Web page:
‘If you are offered or hear of anyone offering for sale any of the items stolen, we would also like to hear from you.’

Crimestoppers can be contacted anonymously on 0800 555 111.

An ill-fated monarch: The life and times of Mary Queen of Scots up until her execution in 1587

Born on December 8, 1542, at Linlithgow Palace, Mary became Queen of Scots when she was just six days old.

As Hendy VII of England’s great-granddaughter she was next in line to the English throne, after Henry VIII’s children.

She was due to marry Henry VIII’s son, the future Edward VI, after Scottish nobility decided to make peace with England. But it was opposed by the Catholics and she was taken to Stirling Castle.

Scotland returned to its traditional ally, France, and Mary later married the French King Henry II’s heir, Dauphin Francis, on April 24, 1558.

The University of Dundee created a computer generated image (pictured) of the face of Mary Queen of Scots as she would have looked during the time of her reign

The University of Dundee created a computer generated image (pictured) of the face of Mary Queen of Scots as she would have looked during the time of her reign

The University of Dundee created a computer generated image (pictured) of the face of Mary Queen of Scots as she would have looked during the time of her reign

He succeeded to his father’s throne in 1559, making Mary Queen of France as well as Scotland. However, King Francis II’s reign was brief and he died in 1560 as a result of an ear infection.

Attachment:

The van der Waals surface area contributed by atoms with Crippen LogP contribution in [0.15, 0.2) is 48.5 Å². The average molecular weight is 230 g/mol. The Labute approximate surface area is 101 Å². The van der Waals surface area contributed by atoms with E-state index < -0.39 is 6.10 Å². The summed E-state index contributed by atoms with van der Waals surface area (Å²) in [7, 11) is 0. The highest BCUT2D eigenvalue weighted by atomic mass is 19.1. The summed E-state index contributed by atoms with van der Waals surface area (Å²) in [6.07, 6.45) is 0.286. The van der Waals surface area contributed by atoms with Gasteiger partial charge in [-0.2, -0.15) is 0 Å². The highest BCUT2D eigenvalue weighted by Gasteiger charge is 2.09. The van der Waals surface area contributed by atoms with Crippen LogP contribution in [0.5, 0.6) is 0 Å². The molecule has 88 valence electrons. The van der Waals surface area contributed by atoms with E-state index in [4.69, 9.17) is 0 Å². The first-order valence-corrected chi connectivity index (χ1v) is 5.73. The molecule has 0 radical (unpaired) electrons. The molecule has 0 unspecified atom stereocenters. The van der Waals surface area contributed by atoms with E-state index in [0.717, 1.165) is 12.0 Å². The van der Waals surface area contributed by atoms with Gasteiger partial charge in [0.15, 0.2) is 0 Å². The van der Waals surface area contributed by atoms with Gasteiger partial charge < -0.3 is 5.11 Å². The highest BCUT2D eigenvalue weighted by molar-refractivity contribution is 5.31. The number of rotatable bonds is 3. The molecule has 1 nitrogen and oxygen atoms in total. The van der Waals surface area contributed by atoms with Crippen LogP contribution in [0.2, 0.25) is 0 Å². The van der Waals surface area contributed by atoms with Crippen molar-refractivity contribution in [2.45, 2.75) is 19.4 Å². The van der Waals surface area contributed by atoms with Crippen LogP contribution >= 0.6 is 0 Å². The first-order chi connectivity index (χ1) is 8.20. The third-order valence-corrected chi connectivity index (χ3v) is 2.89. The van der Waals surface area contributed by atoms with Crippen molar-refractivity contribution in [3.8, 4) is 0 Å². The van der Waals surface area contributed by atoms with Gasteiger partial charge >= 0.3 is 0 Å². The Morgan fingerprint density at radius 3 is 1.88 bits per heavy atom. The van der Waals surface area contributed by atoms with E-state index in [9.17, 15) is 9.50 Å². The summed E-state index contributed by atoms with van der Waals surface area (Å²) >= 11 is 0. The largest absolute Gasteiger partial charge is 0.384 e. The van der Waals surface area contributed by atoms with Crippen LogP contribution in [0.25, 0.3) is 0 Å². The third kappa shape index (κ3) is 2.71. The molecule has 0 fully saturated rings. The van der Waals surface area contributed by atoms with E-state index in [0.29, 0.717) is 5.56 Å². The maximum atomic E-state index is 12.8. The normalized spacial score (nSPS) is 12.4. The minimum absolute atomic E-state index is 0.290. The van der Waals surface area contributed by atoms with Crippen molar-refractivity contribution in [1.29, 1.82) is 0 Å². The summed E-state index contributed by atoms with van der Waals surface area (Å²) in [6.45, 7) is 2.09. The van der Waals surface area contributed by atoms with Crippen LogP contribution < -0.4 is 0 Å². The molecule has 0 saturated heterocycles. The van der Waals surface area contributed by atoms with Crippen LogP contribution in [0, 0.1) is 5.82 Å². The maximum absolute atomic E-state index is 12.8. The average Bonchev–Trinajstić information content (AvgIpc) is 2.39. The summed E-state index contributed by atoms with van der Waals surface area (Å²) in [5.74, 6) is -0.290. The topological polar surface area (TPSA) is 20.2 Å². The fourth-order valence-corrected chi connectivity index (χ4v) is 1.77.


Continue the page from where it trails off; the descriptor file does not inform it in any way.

The following year Mary decided to return to Scotland, which was now a Protestant country, after religious reforms led by John Knox.

She was a Roman Catholic and was assured by her half-brother Lord James Stewart that she would be allowed to worship as she wished when she returned in August 1561.

At first she ruled successfully and was advised by James and William Maitland of Lethington. But her marriage in 1565 to her second cousin Henry, Lord Darnley (who was the great-grandson of Henry VII), triggered a series of tragic events.

Darnley, who was spoilt and petulant, had became the focus of her enemies and their relationship became difficult. The birth of their son, James, did little to improve it and when Darnley was murdered in 1567, people began to suspect she was involved.

Her marriage three months later to the Earl of Bothwell – who was generally believed to be the murderer – brought her ruin with Protestant Lords rising against her in a battle at Carberry Hill, near Edinburgh, on June 15, 1567.

She later surrendered and was imprisoned in Lochleven Castle, Kinross-shire, and forced to abdicate in favour of her son. Bothwell had fled but was arrested and held prisoner until his death.

Mary escaped from Lochleven in 1568 and after another failed battle went to England where she hoped Queen Elizabeth I would support her cause, but she was kept in captivity in the country for 19 years.

A number of Roman Catholic plots against Queen Elizabeth led her ministers to demand Mary’s execution.

She was executed at Fotheringhay Castle in Northamptonshire on Feburary 8, 1587, aged 44.

Mary Queen of Scots was buried in Peterborough Cathedral but in 1612 her son James VI had her body exhumed and placed in the vault of King Henry VII’s Chapel in Westminster Abbey.